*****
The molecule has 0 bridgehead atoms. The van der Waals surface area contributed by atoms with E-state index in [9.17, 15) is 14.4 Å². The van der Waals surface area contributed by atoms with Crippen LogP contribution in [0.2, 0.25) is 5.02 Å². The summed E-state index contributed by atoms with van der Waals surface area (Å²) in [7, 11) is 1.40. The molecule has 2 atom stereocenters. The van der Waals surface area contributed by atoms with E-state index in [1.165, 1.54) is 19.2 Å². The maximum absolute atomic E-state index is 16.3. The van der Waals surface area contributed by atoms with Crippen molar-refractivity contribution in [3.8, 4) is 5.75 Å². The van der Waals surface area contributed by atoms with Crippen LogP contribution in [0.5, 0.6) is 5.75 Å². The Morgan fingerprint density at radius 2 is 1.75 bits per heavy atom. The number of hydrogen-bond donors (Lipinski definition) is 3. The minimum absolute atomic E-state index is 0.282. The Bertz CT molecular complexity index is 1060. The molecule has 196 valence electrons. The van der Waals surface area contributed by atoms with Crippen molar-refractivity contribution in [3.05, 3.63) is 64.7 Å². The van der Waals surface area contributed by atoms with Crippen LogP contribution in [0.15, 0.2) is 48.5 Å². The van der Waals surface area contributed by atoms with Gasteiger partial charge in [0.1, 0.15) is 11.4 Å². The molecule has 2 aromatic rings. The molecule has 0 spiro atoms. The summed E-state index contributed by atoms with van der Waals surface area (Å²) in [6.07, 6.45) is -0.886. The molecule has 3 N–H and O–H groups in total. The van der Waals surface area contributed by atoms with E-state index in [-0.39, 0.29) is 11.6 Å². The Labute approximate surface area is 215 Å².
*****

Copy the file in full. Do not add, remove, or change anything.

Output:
The molecule has 0 bridgehead atoms. The van der Waals surface area contributed by atoms with E-state index in [9.17, 15) is 14.4 Å². The van der Waals surface area contributed by atoms with Crippen LogP contribution in [0.2, 0.25) is 5.02 Å². The summed E-state index contributed by atoms with van der Waals surface area (Å²) in [7, 11) is 1.40. The molecule has 2 atom stereocenters. The van der Waals surface area contributed by atoms with E-state index in [1.165, 1.54) is 19.2 Å². The maximum absolute atomic E-state index is 16.3. The van der Waals surface area contributed by atoms with Crippen molar-refractivity contribution in [3.8, 4) is 5.75 Å². The van der Waals surface area contributed by atoms with Crippen LogP contribution in [0.5, 0.6) is 5.75 Å². The Morgan fingerprint density at radius 2 is 1.75 bits per heavy atom. The number of hydrogen-bond donors (Lipinski definition) is 3. The minimum absolute atomic E-state index is 0.282. The Bertz CT molecular complexity index is 1060. The molecule has 196 valence electrons. The van der Waals surface area contributed by atoms with Crippen molar-refractivity contribution in [3.05, 3.63) is 64.7 Å². The van der Waals surface area contributed by atoms with Crippen LogP contribution in [0.15, 0.2) is 48.5 Å². The van der Waals surface area contributed by atoms with Gasteiger partial charge in [0.1, 0.15) is 11.4 Å². The molecule has 2 aromatic rings. The molecule has 0 spiro atoms. The summed E-state index contributed by atoms with van der Waals surface area (Å²) in [6.07, 6.45) is -0.886. The molecule has 3 N–H and O–H groups in total. The van der Waals surface area contributed by atoms with E-state index in [-0.39, 0.29) is 11.6 Å². The Labute approximate surface area is 215 Å².